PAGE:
Birthplace of Television
Nearby Rigby was the boyhood home of the inventor of television, Philo T. Farnsworth, and signs at the city limits proclaim it "The Birthplace of Television."
The town museum tells his story. The museum has moved a couple of times; we visited when it was in an old bank building, using the vault to enshrine its most precious artifacts -- a collection of old TV tubes, a bronze bust of Farnsworth, and some of his personal items and awards.
Volunteer Alice Lufkin, 86, went to high school with Farnsworth. She sat in the vault and tried to provide tourists like us with a living link to the past. But her secondhand accounts led us to believe that as an adolescent Lufkin never gave the nerdy Farnsworth the time of day. We do learn that Farnsworth was inspired plowing a potato field, the parallel rows triggering his notion of television scan lines.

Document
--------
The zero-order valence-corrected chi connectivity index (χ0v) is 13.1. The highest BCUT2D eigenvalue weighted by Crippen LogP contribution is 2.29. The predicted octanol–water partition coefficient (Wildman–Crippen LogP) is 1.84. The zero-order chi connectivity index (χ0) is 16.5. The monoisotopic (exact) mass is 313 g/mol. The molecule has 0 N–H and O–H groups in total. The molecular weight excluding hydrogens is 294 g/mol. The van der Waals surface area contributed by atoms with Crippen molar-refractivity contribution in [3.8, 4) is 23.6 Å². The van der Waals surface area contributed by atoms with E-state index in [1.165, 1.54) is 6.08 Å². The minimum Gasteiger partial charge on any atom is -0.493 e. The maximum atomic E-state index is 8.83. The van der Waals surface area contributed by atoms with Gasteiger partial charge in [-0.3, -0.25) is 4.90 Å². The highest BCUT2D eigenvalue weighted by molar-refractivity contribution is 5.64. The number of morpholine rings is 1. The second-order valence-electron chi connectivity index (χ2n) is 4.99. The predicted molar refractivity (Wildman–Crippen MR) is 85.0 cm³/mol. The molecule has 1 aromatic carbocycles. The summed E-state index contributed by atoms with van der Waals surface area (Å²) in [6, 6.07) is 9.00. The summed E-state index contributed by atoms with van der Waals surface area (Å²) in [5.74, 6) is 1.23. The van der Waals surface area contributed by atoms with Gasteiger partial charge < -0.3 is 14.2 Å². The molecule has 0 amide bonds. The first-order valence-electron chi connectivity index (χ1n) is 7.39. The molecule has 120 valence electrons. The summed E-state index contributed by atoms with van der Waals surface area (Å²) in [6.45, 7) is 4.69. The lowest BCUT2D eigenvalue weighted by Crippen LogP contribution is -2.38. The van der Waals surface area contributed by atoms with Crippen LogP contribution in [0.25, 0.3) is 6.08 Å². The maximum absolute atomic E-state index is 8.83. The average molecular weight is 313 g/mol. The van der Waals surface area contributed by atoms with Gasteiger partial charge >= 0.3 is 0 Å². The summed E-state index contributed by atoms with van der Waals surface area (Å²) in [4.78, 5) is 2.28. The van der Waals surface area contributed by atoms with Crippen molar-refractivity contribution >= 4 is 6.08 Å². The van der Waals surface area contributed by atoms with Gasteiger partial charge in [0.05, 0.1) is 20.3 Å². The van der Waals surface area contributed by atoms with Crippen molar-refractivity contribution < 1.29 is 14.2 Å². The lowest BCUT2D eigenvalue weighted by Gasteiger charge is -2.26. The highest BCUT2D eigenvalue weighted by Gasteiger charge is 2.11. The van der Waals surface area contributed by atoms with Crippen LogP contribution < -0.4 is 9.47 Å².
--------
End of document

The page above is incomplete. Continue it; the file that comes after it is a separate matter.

The Rigby Museum has since moved out of the bank vault and into an abandoned motel restored by convicts. It's a general museum, not just about TV. Also on display are collections of ladies' hats and hide scrapers and, for some reason, a scale model of the Spanish galleon Antocha (sunk in 1622).